Jihadi rapists. Muslim invaders. Faked mass shootings. Pizzagate.
Somebody browsing highly partisan websites in recent weeks could have seen articles about all of these subjects â and on the same pages seen cheerful green ads for the Girl Scouts, bearing the slogan âHelping Girls Change the World!â
Such juxtapositions, documented by a Washington Post review of advertising on hundreds of websites, are more than simply jarring. They are products of online advertising systems that regularly put mainstream ads alongside content from the political fringes â and dollars in the pockets of those producing polarizing and politically charged headlines.
This mismatch of online content and ads, which digital advertising companies have been working to fix, goes to the heart of how the Internet economy works.
Tens of billions of dollars are at stake in the promises of online ad systems to match advertising pitches with receptive targets. But the automated systems that place many of these ads are driven by sophisticated, proprietary algorithms that are hard for advertisers to understand or control, many complain.
These systems, which have powered the rise of Google, Facebook and dozens of lesser-known technology companies, also can have the unintended effect of fueling the creation and spread of extreme content online â on the political left and the right â independent researchers and industry experts say. Sensationalized headlines bring clicks. Clicks bring ads. Ads bring revenue. And the advertisers often have limited options for avoiding potentially objectionable websites.
Google and other online advertising companies vowed to address such issues last year after The Washington Post and other news organizations discovered mainstream advertisements near hateful, racist and violent content. Though online ad networks have made strides in these areas, they have struggled to handle other categories of content that are less extreme but still upsetting to some advertisers, including the sharply political, conspiratorial and sometimes misleading content The Post recently reviewed.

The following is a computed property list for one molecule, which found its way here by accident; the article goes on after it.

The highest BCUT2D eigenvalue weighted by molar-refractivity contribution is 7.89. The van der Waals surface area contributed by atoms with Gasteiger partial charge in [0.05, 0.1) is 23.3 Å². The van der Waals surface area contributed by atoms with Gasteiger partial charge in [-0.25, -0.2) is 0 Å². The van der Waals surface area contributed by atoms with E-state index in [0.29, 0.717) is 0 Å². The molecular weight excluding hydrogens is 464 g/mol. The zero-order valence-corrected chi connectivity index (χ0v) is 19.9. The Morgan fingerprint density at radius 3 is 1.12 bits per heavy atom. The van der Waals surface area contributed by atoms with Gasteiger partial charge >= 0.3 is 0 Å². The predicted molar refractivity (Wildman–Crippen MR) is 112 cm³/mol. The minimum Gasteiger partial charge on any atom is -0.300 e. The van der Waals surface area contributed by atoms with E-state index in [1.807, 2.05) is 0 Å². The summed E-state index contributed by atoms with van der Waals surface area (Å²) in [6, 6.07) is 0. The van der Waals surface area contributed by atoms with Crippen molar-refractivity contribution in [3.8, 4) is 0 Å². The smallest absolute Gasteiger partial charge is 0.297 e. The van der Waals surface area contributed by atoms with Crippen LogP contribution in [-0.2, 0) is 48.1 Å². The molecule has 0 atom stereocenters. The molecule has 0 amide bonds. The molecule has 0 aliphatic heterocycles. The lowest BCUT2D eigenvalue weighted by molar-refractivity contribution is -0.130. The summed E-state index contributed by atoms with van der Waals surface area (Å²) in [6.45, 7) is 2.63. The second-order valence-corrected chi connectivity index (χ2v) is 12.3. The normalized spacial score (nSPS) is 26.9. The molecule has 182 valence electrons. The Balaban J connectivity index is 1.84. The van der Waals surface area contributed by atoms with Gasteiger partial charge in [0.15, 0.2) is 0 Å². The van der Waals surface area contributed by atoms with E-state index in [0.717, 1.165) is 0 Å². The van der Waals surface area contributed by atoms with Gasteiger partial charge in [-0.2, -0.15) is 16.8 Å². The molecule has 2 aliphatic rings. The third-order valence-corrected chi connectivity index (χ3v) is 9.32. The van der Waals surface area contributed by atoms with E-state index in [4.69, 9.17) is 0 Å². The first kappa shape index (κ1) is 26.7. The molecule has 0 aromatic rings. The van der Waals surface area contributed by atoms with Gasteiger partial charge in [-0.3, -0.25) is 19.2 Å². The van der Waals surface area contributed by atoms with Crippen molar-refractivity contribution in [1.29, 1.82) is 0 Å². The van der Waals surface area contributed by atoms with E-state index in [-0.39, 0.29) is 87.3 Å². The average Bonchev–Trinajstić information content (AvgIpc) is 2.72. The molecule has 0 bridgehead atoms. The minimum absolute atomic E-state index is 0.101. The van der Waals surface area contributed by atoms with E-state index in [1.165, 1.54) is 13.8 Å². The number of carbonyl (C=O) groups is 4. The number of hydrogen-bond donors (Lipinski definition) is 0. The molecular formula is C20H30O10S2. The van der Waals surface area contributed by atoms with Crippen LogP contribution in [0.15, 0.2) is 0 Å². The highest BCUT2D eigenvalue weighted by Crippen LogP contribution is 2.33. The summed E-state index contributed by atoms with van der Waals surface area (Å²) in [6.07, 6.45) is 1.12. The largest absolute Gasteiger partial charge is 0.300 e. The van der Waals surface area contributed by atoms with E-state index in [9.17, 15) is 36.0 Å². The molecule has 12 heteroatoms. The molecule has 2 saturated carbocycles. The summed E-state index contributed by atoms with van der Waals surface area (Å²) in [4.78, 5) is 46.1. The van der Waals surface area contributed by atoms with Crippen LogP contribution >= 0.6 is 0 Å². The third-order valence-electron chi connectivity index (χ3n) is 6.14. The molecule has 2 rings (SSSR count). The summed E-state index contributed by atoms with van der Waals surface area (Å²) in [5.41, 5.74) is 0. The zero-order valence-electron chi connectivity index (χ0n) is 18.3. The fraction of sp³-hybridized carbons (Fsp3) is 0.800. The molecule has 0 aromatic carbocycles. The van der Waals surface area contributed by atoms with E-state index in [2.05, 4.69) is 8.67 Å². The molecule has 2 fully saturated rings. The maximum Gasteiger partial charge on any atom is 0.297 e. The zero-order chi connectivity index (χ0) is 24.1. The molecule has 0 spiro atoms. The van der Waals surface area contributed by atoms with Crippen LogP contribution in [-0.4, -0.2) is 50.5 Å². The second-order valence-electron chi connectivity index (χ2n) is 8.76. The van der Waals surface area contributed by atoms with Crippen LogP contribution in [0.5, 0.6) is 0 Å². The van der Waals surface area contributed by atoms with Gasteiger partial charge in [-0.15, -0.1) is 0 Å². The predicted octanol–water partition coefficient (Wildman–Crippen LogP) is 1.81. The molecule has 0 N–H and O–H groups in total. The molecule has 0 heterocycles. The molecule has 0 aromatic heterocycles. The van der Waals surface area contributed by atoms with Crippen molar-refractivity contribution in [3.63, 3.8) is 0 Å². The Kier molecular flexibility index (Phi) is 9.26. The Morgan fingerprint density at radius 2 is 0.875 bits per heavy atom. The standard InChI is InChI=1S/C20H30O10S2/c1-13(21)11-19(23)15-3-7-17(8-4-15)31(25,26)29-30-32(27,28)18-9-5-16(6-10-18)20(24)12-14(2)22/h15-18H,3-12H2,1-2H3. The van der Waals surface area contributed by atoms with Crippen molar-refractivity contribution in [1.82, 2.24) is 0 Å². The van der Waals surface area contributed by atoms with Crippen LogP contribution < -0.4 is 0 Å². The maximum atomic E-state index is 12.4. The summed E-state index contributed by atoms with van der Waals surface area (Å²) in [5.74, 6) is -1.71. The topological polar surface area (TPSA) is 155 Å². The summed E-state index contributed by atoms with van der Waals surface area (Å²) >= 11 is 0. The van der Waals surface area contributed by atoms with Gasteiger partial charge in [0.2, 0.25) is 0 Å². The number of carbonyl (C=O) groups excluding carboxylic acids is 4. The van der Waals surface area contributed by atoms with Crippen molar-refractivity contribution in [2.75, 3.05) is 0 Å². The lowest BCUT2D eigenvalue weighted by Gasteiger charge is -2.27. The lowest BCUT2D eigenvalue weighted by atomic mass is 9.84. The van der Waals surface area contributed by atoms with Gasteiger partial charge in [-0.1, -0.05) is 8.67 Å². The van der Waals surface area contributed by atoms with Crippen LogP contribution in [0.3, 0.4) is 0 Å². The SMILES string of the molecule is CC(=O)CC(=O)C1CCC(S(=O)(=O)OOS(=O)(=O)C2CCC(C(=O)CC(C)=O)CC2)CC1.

âAs platforms race to curb the spread of politically polarizing and sensationalized content, their ad product teams build tools to help publishers better promote and monetize it,â said Jonathan Albright, research director at the Tow Center for Digital Journalism at Columbia University. âThereâs an internal conflict, and it comes down to reputation and trust versus revenue.â
The Postâs review of websites found a Hertz ad appearing with a story asking, âAre Liberal Pervs Sexually Obsessed with âRefugeesâ?â and an American Red Cross ad with a post comparing an arm band worn by David Hogg, a survivor of a Florida school shooting and activist against gun violence, to a Nazi symbol.
A Jeep ad appeared with a story calling one of the women who has accused Supreme Court nominee Brett Kavanaugh of sexual misconduct a â15-year-old horny girlâ who was seeking âto impressâ Kavanaugh. The story also suggested, citing only an unverified tweet, that the accuser had made a similar complaint about a previous Supreme Court nominee, Neil Gorsuch.
Google, whose software and online networks had a role in placing many of the ads reviewed by the Post, declined to comment on individual sites that carry its ads or on the particular advertisers that use its network or software to place ads. But several pages containing inflammatory headlines, images and articles no longer showed Google-placed ads after The Post contacted the company and asked it to review them for possible policy violations.
The company said in a statement, âWe have strict policies that govern what kind of content we place ads on, and if we find a page or website that violates our policies, we take immediate action. Even when a site does not violate our content policies, we understand that advertisers may not want their ads appearing on certain sites or types of content. Thatâs why we give our advertisers the ability to block certain categories of content if they choose.â